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The coronavirus will soon wreak havoc in Trump country — here’s why

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Woman shouting, "If you don't speak English and don't contribute, get out" at Trump rally (YouTube screenshot)

According to three public health policy experts writing for the Washington Post, rural communities that are strongholds of Donald Trump voters are about to feel the brunt of the coronavirus pandemic that has shut down the country’s major metropolitan areas and it will likely will be worse.

In their column for the Post, Michelle A. Williams, a dean at the Harvard T.H. Chan School of Public Health, Bizu Gelaye from Massachusetts General Hospital and Emily M. Broad Leib, deputy director of the Harvard Law School Center for Health Law and Policy Innovation claim it is only a matter of time before COVID-19 ravages small communities — and that the effects will likely be worse for a multitude of reasons.

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Writing, “Covid-19 is infiltrating more of the country with each passing day. Colorado, Utah and Idaho are grappling with sudden clusters in counties popular with out-of-state tourists. Cases are also skyrocketing in Southern states such as Georgia, Florida and Louisiana,” they add, “So far, sparsely populated communities have been better insulated from the spread. But since no place in the United States is truly isolated, there’s simply no outrunning this virus. Every community is at imminent risk.”

Noting that people living in rural communities tend to be older — and thus more susceptible to the coronavirus — the trio of experts explain they already “…suffer from a rural mortality penalty, with a disparity in mortality rates between urban and rural areas that has been climbing since the 1980s. Chronic financial strain and the erosion of opportunity have contributed to “deaths of despair” as well as a rise in conditions such as heart disease, Type 2 diabetes and stroke. Add in prolonged social distancing and the economic downturn, and these trends will surely worsen.”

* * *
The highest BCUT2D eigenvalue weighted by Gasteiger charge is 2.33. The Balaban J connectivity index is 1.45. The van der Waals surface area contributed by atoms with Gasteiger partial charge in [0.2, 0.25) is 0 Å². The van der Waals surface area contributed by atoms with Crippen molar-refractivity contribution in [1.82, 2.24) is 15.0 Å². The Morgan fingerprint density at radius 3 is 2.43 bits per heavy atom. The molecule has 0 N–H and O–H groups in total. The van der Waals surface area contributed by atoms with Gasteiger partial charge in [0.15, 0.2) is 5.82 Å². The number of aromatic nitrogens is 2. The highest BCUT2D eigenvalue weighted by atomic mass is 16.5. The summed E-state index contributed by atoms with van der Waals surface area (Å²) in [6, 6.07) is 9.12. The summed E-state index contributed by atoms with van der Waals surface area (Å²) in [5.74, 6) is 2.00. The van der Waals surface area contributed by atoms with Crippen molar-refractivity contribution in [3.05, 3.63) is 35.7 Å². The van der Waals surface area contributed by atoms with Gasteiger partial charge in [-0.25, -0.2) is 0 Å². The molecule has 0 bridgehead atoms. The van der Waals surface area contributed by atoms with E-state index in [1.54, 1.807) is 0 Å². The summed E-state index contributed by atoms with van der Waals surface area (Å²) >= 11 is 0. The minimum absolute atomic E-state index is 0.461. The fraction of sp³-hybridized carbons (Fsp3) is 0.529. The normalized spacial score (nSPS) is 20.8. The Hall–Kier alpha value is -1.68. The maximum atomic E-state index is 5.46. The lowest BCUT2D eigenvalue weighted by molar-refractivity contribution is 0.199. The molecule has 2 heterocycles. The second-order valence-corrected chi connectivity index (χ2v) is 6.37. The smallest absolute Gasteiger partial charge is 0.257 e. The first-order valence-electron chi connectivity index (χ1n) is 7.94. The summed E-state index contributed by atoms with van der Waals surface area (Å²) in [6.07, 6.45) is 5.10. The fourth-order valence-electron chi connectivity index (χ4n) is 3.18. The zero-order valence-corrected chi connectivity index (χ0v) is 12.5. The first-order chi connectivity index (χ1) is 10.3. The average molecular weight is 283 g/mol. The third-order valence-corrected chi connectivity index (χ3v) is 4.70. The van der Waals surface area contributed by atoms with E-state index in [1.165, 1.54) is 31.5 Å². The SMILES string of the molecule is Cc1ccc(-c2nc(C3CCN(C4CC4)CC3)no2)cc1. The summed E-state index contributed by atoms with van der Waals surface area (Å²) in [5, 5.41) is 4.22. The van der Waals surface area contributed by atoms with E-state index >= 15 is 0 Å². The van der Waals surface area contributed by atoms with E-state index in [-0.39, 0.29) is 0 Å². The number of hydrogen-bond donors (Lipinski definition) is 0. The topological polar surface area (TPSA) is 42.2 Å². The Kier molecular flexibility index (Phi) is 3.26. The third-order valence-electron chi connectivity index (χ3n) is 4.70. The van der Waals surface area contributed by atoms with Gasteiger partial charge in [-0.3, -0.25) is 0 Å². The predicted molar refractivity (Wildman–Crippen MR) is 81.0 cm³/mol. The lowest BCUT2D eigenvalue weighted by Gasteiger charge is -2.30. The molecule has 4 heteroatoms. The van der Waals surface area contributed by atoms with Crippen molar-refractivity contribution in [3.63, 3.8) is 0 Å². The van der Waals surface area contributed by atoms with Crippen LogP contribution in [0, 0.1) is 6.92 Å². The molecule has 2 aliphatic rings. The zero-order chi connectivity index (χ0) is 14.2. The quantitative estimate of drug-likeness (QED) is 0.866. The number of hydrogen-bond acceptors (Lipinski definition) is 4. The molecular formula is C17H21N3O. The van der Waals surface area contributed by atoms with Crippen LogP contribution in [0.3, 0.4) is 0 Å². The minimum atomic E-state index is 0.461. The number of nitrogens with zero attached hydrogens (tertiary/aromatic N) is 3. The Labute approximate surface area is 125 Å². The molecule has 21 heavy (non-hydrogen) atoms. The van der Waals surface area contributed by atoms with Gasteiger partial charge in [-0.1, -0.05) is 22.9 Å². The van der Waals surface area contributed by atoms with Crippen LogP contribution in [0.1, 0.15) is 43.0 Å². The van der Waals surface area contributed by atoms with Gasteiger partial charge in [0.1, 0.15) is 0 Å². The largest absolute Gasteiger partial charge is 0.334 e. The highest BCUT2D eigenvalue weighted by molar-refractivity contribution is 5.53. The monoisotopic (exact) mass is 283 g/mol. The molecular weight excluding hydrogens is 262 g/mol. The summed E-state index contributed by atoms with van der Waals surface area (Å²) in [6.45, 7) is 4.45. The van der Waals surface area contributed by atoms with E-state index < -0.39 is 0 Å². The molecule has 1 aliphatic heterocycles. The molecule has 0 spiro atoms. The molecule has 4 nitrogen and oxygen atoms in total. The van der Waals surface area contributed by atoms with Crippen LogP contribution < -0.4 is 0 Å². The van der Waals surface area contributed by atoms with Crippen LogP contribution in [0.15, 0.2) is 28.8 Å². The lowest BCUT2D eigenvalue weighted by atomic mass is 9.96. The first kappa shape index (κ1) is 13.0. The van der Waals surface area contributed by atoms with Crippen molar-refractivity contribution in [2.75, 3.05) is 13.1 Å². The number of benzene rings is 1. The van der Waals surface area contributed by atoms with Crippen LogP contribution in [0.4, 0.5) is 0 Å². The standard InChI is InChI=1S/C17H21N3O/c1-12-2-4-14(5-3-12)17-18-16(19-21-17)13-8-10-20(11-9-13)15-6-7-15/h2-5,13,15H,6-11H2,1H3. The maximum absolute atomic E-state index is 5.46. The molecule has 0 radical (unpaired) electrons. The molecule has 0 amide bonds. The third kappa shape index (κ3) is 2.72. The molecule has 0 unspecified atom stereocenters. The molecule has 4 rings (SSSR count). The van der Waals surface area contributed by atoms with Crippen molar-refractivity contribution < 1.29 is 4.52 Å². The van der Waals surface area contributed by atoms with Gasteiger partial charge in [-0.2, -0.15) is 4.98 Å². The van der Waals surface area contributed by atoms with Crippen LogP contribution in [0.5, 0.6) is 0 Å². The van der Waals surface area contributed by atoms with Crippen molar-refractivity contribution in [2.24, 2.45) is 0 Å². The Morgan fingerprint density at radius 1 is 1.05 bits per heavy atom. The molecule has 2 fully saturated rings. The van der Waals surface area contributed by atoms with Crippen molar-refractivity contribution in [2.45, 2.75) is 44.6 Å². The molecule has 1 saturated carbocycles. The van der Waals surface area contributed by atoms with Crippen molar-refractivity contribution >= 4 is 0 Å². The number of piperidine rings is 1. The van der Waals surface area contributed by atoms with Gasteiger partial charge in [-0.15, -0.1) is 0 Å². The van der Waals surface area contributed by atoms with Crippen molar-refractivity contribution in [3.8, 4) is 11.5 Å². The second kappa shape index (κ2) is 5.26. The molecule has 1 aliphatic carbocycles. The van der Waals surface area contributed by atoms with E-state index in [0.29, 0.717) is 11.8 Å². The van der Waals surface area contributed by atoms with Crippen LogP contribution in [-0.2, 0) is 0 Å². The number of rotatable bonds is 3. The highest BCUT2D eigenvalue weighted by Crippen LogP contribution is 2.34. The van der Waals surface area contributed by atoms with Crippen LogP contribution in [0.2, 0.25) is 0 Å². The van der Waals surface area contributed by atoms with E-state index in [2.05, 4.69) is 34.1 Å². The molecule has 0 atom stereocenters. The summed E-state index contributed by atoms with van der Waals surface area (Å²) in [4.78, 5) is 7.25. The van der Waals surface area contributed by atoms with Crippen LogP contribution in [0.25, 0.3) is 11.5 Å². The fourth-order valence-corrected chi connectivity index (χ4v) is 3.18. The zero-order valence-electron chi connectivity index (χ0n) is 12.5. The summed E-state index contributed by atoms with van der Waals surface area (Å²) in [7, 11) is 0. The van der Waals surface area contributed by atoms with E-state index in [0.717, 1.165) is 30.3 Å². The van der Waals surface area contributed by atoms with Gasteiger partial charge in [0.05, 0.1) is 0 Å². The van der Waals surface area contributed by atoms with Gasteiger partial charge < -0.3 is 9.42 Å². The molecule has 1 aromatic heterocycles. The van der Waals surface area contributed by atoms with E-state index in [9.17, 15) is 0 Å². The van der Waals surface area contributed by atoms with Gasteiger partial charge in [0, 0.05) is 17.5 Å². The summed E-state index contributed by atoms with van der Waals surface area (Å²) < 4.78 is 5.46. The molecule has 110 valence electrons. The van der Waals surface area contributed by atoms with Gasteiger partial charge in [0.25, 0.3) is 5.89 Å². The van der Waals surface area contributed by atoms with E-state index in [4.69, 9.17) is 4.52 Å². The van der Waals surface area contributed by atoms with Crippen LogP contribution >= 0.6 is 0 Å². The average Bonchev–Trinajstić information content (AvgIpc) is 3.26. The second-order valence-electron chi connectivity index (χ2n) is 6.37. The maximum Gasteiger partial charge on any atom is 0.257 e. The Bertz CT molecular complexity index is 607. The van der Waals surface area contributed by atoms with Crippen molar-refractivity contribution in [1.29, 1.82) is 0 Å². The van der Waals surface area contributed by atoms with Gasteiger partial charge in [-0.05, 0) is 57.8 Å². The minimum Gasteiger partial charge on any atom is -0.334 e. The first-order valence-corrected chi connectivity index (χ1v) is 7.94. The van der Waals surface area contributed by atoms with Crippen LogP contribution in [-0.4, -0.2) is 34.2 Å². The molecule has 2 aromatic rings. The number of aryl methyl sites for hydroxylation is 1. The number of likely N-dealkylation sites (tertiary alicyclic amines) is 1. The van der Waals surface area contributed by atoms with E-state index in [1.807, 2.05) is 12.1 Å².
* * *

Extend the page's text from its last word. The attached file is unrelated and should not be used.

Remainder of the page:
More importantly, those communities lack the health facility infrastructure to handle heavy critical care caseloads.

“Rural counties have just 5,600 intensive care beds total, compared with more than 50,000 in urban counties. In fact, half of U.S. counties do not have any ICU beds at all. And even if these counties are somehow able to scale up their infrastructure, experts are afraid there will not be enough health-care workers to staff them,” they wrote. “Long before the novel coronavirus emerged as a threat, America’s rural hospitals were already in dire financial straits. About 1 in 4 are vulnerable to being shuttered, with 120 having closed in the past decade. With the pandemic looming, many of these health systems have been forced to cancel elective procedures and non-urgent services such as physical therapy and lab tests, which in some cases account for half of their revenue. As cash flow wanes, the American Hospital Association warns that even more hospitals could be forced to shut their doors exactly when patients need them most.”